The cost of housing has emerged as a significant factor contributing to the number of children living in poverty in New Zealand, new data confirms.
The new poverty figures also reveal the number of people facing material hardship – a major component of child poverty – has remained relatively stagnant.
Other major measures of child poverty show no significant changes compared to last year.
Statistics New Zealand has released its new and improved child poverty measures, which takes a detailed snapshot of the living conditions of some of the poorest people in the country.
The numbers shows housing costs are a significant factor when it comes to child poverty.
Before housing costs are factored in, one in seven children – or 168,500 kids – live in households with less than 50 per cent of the overall median household income.
But that number jumps to one in five children (235,400) once housing costs are taken into consideration.
In other words, almost 67,000 more children are in poverty as a direct result of housing costs.
However, both the before and after housing costs figures were down compared to the year prior, by 14,900 and 18,400 children respectively.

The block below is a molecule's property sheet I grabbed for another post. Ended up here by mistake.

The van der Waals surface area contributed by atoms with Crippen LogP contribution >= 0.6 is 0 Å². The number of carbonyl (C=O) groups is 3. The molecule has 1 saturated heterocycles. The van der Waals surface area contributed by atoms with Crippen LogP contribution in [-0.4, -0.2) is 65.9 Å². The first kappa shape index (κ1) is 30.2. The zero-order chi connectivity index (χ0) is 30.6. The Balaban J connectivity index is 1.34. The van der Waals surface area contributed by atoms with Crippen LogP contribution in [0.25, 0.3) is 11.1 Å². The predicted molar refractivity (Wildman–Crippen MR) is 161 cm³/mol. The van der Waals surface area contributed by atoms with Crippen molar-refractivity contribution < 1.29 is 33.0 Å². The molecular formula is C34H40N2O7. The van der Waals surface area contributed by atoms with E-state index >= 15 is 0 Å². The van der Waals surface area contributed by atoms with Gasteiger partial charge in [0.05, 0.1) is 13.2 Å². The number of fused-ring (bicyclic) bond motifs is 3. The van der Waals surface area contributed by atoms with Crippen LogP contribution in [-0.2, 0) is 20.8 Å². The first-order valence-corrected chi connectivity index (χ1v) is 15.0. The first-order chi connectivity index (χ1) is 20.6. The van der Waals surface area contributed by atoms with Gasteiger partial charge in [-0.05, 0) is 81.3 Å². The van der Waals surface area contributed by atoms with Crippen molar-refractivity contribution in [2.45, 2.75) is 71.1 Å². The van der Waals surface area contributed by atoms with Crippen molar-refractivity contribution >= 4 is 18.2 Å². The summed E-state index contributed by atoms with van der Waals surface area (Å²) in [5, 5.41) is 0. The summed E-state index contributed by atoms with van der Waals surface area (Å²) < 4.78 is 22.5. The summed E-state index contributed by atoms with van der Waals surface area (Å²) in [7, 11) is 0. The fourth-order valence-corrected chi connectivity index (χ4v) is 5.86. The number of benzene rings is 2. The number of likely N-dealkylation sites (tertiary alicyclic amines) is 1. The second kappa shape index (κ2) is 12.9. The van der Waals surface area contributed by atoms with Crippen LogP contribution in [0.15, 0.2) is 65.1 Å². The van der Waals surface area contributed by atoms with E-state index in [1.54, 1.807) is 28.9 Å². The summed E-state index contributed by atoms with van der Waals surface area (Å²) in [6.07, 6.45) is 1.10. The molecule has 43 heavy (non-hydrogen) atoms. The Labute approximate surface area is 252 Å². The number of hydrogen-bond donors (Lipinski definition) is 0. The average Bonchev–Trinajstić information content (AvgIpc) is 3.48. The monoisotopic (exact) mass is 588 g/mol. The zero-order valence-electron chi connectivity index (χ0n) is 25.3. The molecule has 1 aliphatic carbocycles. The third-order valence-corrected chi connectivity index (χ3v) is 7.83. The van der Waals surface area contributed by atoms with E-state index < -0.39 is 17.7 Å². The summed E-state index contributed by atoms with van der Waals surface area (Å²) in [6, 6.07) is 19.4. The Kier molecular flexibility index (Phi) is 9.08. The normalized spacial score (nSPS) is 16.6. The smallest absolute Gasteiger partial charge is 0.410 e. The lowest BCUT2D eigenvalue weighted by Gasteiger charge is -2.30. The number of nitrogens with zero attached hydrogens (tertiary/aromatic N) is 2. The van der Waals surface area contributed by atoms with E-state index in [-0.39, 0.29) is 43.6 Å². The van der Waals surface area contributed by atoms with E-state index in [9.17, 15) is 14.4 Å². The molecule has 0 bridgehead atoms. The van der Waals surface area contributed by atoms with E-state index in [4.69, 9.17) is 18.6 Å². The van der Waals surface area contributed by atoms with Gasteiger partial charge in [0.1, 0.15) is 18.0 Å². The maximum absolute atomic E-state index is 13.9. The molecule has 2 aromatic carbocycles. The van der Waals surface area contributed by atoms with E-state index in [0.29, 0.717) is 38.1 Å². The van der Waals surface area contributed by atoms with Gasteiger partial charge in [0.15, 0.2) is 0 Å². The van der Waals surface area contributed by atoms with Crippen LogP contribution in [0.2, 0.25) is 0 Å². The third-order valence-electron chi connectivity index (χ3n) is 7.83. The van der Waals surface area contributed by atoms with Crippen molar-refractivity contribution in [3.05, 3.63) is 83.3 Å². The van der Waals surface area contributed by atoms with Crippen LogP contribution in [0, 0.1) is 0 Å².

The new data is significantly improved on the information previously provided by the Government statistician.
Some 21,000 people were surveyed in the new data, compared to 3500-5000 in the previous measure.
The bolstered data was ordered by Prime Minister Jacinda Ardern, who had made reducing child poverty a personal priority and has set numerical goals for reducing child poverty.
The Government's targets are to reduce the before housing costs measure from 16 per cent to 10 per cent, and after housing costs from 23 per cent to 19 per cent, by June next year.
In 10 years, that target is 5 per cent and 10 per cent respectively.
Stats officials made it clear that the data does not show one sole measure which shows if child poverty in New Zealand is going up or down.
Rather, there are nine measures Statistics NZ use to paint a picture of poverty in New Zealand.
A key indicator in the set of numbers is what officials describe as material hardship – something most people would consider is essential, such as access to fresh fruit and vegetables, going to the doctor and ability to play bills on time.
A household is considered to be in material hardship if it is missing out on at least six of 17 elements factors.
The new poverty numbers were taken through the sampling of people between July 2018 and June 2019.
This means the impact of most of the Government's $5.5 billion Families Package was not taken into account.
The Government expects the full impact of that policy to show through in the 2020/21 numbers.